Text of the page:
Set in Japan in the 16th century (or so), an elderly warlord retires, handing over his empire to his three sons. However, he vastly underestimates how the new-found power will corrupt them, or cause them to turn on each other...and him...
Kanji Watanabe is a longtime bureaucrat in a city office who, along with the rest of the office, spends his entire working life doing nothing. He learns he is dying of cancer and wants to find some meaning in his life. He finds himself unable to talk with his family, and spends a night on the town with a novelist, but that leaves him unfulfilled. He next spends time with a young woman from his office, but finally decides he can make a difference through his job... After Watanabe's death, co-workers at his funeral discuss his behavior over the last several months and debate why he suddenly became assertive in his job to promote a city park, and resolve to be more like Watanabe. Written by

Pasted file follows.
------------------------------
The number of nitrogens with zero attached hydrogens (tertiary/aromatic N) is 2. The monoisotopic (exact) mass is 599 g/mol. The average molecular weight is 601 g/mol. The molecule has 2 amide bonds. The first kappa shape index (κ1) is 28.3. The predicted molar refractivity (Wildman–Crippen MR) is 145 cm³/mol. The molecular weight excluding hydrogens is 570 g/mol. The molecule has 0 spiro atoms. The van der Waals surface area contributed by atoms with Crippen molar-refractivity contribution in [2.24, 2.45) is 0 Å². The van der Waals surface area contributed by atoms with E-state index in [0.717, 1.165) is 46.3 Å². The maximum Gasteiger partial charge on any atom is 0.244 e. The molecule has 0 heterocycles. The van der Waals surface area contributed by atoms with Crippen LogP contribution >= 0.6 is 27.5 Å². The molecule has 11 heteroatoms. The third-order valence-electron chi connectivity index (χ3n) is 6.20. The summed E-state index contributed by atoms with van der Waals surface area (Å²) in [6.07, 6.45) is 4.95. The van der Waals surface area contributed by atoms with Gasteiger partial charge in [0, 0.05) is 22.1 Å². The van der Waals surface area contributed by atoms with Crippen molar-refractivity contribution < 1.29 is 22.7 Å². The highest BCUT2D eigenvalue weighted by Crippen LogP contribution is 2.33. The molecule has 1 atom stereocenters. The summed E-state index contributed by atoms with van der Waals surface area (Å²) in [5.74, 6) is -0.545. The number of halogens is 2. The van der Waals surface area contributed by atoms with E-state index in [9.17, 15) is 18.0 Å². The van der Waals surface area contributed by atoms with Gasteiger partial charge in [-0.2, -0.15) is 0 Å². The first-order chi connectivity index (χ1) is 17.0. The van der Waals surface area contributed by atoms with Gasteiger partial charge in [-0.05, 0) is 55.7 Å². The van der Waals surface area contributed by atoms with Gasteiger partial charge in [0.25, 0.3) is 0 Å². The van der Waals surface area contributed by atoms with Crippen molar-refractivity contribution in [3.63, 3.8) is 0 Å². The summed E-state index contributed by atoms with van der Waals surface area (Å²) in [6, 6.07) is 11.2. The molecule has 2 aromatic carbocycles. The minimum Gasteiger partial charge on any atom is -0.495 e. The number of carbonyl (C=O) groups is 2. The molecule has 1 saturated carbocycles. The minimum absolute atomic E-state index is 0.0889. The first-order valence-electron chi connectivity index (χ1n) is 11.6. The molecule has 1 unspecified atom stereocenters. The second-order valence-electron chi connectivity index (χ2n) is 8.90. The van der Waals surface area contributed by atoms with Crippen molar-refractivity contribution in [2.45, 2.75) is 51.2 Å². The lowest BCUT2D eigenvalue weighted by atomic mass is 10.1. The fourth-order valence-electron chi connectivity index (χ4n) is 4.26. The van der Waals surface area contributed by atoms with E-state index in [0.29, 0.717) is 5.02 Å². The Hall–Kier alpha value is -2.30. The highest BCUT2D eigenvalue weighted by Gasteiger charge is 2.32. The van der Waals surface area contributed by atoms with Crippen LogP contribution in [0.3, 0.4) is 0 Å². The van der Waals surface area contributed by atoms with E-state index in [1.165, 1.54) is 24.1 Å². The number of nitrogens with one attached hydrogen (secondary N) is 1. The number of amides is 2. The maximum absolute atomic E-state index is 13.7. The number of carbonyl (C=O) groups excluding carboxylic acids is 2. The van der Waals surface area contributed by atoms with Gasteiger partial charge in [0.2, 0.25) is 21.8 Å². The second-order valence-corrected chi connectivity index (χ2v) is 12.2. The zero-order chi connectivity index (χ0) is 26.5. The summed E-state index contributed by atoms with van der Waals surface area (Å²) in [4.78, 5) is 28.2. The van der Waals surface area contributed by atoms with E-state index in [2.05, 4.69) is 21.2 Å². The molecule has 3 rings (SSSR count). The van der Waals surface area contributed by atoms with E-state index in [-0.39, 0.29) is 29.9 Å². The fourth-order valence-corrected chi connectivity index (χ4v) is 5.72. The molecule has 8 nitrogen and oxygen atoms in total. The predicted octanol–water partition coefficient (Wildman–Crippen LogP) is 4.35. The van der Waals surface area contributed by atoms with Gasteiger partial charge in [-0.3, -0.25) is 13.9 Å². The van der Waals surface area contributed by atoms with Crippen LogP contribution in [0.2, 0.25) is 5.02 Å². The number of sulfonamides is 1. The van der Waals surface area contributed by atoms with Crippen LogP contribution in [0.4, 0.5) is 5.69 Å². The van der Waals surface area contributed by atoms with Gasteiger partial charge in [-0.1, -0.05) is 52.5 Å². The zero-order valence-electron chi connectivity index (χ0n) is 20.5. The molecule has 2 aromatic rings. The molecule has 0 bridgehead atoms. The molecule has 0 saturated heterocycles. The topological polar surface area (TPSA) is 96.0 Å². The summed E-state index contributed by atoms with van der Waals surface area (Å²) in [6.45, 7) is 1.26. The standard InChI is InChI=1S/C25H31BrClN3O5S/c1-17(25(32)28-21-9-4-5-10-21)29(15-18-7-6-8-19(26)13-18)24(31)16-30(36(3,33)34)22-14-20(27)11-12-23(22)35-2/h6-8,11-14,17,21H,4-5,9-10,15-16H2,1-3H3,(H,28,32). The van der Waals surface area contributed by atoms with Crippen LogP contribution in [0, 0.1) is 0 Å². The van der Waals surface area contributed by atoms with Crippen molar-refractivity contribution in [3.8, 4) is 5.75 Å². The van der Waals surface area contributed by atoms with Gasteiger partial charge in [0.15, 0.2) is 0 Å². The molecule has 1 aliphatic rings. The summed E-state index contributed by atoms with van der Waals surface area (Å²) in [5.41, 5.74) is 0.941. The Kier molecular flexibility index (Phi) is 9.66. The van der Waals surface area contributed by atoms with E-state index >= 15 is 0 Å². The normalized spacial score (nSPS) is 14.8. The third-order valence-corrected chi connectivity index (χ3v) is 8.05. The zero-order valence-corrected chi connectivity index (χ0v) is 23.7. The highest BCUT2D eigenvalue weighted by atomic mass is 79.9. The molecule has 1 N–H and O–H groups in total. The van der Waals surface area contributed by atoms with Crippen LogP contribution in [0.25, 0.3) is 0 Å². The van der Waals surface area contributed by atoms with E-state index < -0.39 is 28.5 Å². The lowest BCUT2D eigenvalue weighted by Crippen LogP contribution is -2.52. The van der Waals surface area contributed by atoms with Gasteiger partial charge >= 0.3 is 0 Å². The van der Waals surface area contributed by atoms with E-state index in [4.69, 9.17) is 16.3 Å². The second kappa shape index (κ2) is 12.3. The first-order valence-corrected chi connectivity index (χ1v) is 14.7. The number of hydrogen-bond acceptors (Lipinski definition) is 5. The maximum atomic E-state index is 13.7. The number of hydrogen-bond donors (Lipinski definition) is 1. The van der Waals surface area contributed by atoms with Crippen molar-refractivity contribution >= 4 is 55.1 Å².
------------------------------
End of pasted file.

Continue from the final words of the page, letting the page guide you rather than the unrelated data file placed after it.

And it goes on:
Mike Rosenlof <email@example.com>
This film touched me in a way no other film has. Filmed in black and white and gorgeous, both in the visuals and in how the story unfolds. Behold the clever manner of gradually unfolding the story as people jog each other's memories at his funeral (an obligation for them, that gradually turns into a real eulogy). Everything is told in flashbacks: the mourners' memories unfold naturally, as people remember what the man did and struggle to comprehend why.
This film I would nominate for the golden five of the century!
I first saw it in 1956 or so at a small theater in downtown Chicago. A second viewing, years later, confirmed my initial pleasure!
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